Saturday, March 8, 2014
When I first heard of this "manga about bathing", I never would have imagined that it would become one of my all time favorites. Any synopsis you could give this story wouldn't do its comedy, charm and true passion for bathing culture any justice. And with the final omnibus from Yen Press, I feel that 'Thermae Romae' has solidified itself as one of the best manga licensed in English, and a modern classic. I really loved it.
The first two volumes were all about Lucius learning about modern bathing culture, and applying what he had learned to his Roman style bath houses. Things mostly felt episodic in nature, but Mari Yamazaki managed to keep things fresh by introducing a few minor twists and surprises while still keeping the same format. This volume however, freshened things up even more by focusing more on story continuity, making things interesting up to the very end.
When we last left off, Lucius was seemingly stuck in the modern day hot spring town of Ito and had struck up a relationship with the lovely scholar, Satsuki. Always the bath enthusiast, Lucius took advantage of Satsuki's knowledge of Latin to help him learn as much as possible about modern bathing so that he could utilize it to make the city of Baiae the best hot spring resort possible, and soothe the health woes of Emperor Hadrian. Needless to say, a time traveling Roman was a lot for her to wrap her mind around. Not to mention, the town was being overrun by extorting gangsters. With these developments, Lucius concludes that he must have been brought to Ito by fate, so that he can help preserve their wonderful bathing culture from the intruding criminals trying to tear it down to create their own resort that disregards the rich history already present. At the same time as he gathers more bathing knowledge and fights off the thugs, his relationship with Satsuki progresses into romantic territory.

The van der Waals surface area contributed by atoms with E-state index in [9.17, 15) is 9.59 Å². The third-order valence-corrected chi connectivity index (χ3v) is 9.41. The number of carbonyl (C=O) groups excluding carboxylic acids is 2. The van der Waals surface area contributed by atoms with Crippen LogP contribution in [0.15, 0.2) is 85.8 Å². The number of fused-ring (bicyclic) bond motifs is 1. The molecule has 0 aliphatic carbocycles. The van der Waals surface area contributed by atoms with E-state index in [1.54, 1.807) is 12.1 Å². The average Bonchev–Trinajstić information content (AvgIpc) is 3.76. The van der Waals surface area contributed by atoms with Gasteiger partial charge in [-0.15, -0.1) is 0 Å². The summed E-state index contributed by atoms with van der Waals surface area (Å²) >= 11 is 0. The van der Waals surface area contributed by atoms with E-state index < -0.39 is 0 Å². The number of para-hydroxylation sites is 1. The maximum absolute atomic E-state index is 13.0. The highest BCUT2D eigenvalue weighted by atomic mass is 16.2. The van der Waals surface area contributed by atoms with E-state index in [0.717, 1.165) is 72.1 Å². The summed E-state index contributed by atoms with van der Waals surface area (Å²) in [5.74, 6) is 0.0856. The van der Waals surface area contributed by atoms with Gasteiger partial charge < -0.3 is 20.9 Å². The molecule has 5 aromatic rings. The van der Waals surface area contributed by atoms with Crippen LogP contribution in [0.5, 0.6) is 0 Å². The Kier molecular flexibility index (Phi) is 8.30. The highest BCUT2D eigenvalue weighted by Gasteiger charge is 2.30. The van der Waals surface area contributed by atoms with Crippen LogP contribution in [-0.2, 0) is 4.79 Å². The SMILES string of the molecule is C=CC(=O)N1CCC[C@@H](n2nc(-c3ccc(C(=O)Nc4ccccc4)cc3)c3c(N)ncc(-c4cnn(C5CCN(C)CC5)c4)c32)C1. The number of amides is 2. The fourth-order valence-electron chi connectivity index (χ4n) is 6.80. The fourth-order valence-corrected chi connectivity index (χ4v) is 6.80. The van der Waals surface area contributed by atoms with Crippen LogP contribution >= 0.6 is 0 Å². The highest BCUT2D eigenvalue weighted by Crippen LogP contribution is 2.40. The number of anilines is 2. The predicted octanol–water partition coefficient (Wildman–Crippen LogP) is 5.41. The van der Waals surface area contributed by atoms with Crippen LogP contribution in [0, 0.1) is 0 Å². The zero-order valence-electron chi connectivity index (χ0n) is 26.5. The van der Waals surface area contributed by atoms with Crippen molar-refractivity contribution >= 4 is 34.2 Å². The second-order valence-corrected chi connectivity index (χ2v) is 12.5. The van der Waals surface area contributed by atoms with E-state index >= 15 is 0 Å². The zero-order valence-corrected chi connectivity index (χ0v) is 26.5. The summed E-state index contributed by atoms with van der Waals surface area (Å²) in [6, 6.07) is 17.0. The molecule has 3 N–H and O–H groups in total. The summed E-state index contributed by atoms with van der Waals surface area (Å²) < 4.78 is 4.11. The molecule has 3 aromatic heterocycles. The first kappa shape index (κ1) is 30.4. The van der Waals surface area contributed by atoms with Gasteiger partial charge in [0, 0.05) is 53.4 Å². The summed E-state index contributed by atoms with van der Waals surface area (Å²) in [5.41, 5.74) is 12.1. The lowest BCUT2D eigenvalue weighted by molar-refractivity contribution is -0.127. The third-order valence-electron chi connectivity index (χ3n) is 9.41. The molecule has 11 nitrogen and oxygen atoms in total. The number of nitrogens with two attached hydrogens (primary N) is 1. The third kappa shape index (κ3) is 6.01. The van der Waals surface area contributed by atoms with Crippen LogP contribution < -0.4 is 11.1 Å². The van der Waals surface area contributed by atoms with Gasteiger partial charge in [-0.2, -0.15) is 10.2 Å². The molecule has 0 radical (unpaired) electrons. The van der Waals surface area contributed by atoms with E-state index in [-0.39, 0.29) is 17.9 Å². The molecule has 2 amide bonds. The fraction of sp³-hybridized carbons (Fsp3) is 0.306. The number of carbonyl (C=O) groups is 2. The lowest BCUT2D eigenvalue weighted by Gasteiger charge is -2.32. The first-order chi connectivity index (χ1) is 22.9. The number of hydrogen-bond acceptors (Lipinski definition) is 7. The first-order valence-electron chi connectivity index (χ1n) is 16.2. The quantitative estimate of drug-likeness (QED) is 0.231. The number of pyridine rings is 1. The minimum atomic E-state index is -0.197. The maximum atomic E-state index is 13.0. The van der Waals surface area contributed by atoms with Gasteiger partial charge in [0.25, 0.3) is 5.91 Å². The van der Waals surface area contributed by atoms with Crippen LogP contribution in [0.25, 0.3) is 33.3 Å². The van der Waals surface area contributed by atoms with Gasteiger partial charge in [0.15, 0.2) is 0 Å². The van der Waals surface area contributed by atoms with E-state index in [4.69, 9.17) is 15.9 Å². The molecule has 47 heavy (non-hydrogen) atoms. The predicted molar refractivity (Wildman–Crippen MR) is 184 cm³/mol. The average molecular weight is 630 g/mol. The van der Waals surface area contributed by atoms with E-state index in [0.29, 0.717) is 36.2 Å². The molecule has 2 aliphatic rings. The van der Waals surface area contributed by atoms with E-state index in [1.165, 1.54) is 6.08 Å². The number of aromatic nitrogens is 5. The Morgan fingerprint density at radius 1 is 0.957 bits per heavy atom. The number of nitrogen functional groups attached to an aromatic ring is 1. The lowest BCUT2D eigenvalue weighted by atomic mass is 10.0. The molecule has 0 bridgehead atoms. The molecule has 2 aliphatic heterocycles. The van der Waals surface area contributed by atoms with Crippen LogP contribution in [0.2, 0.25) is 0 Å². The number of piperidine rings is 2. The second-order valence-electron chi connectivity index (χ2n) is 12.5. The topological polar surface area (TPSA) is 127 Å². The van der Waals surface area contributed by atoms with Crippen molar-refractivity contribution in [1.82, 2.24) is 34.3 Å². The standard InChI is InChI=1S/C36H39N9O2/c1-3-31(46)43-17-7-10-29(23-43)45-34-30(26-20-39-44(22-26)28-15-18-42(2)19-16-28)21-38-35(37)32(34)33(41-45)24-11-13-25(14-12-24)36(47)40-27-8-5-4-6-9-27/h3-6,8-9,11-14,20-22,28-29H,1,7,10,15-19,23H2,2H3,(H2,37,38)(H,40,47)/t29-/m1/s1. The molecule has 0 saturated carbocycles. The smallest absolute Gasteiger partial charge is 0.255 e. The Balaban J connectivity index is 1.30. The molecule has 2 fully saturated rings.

Besides the change of focus to plot progression, one of the most welcome additions to this volume is a new character. That is, Satsuki's grandfather Tetsuzou. He's a hardboiled old man and he looks just like Tommy Lee Jones! I just thought his demeanor was really cool. He helps fight off the gangsters, and will do anything to help his granddaughter. And he didn't even bat an eyelash at being sent back in time to Lucias' era, keeping his cool and handing out chiropractic adjustments where needed. I liked this character a lot and would have loved to see more of him. If I'm lucky, maybe I will one day because in Mari Yamazaki's afterward, she states "I hope to wrap up their stories as well when the time is right.", referring to Tetsuzou and the other side characters.
One curious thing I noticed, and this isn't a criticism, is that the art seemed to change a little towards the end. I feel like the lines got thicker and darker, and I may just be imagining it, but the architecture seemed to get a little more detailed. There could be any number of reasons for this, and it may just be in my head. Either way, I like both the thick and thin line style of art, and while in a past review, I said the art is well done but doesn't stand out, I've really grown to appreciate it especially with this volume. Mari Yamazaki is truly a master draftsman.
Well, all good things must come to an end. And 'Thermae Romae' was a really good thing indeed. I'm thankful that I got to read this wonderful series. While this final volume ended on a really good note, reading more of this time traveling, bath loving universe would make me very happy. As I understand it, there is a spin-off in the works, so hopefully Yen Press will keep an eye on that and keep 'Thermae Romae' fans like me in mind.
Friday, March 7, 2014